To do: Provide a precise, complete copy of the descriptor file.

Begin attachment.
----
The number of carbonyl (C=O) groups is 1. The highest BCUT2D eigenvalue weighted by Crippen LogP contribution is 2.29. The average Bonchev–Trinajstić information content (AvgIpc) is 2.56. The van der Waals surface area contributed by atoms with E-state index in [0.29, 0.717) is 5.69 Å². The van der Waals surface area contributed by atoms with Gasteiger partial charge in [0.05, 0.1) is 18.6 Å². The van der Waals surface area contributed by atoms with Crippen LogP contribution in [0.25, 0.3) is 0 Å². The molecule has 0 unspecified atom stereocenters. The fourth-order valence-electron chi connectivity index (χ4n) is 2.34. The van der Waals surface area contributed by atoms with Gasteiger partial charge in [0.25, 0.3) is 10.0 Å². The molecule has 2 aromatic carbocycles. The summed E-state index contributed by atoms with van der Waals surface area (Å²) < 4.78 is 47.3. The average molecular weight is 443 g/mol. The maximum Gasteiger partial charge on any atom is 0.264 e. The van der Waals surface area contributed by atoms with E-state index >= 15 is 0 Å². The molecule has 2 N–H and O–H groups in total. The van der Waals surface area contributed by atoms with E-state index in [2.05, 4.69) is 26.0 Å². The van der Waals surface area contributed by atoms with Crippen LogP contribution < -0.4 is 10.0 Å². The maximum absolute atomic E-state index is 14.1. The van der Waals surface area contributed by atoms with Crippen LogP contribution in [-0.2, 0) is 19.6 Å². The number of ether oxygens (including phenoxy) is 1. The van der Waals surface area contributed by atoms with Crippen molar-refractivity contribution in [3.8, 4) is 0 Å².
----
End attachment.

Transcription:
The number of carbonyl (C=O) groups is 1. The highest BCUT2D eigenvalue weighted by Crippen LogP contribution is 2.29. The average Bonchev–Trinajstić information content (AvgIpc) is 2.56. The van der Waals surface area contributed by atoms with E-state index in [0.29, 0.717) is 5.69 Å². The van der Waals surface area contributed by atoms with Gasteiger partial charge in [0.05, 0.1) is 18.6 Å². The van der Waals surface area contributed by atoms with Crippen LogP contribution in [0.25, 0.3) is 0 Å². The molecule has 0 unspecified atom stereocenters. The fourth-order valence-electron chi connectivity index (χ4n) is 2.34. The van der Waals surface area contributed by atoms with Gasteiger partial charge in [0.25, 0.3) is 10.0 Å². The molecule has 2 aromatic carbocycles. The summed E-state index contributed by atoms with van der Waals surface area (Å²) < 4.78 is 47.3. The average molecular weight is 443 g/mol. The maximum Gasteiger partial charge on any atom is 0.264 e. The van der Waals surface area contributed by atoms with E-state index >= 15 is 0 Å². The molecule has 2 N–H and O–H groups in total. The van der Waals surface area contributed by atoms with E-state index in [2.05, 4.69) is 26.0 Å². The van der Waals surface area contributed by atoms with Crippen LogP contribution < -0.4 is 10.0 Å². The maximum absolute atomic E-state index is 14.1. The van der Waals surface area contributed by atoms with Crippen LogP contribution in [-0.2, 0) is 19.6 Å². The number of ether oxygens (including phenoxy) is 1. The van der Waals surface area contributed by atoms with Crippen molar-refractivity contribution in [3.8, 4) is 0 Å².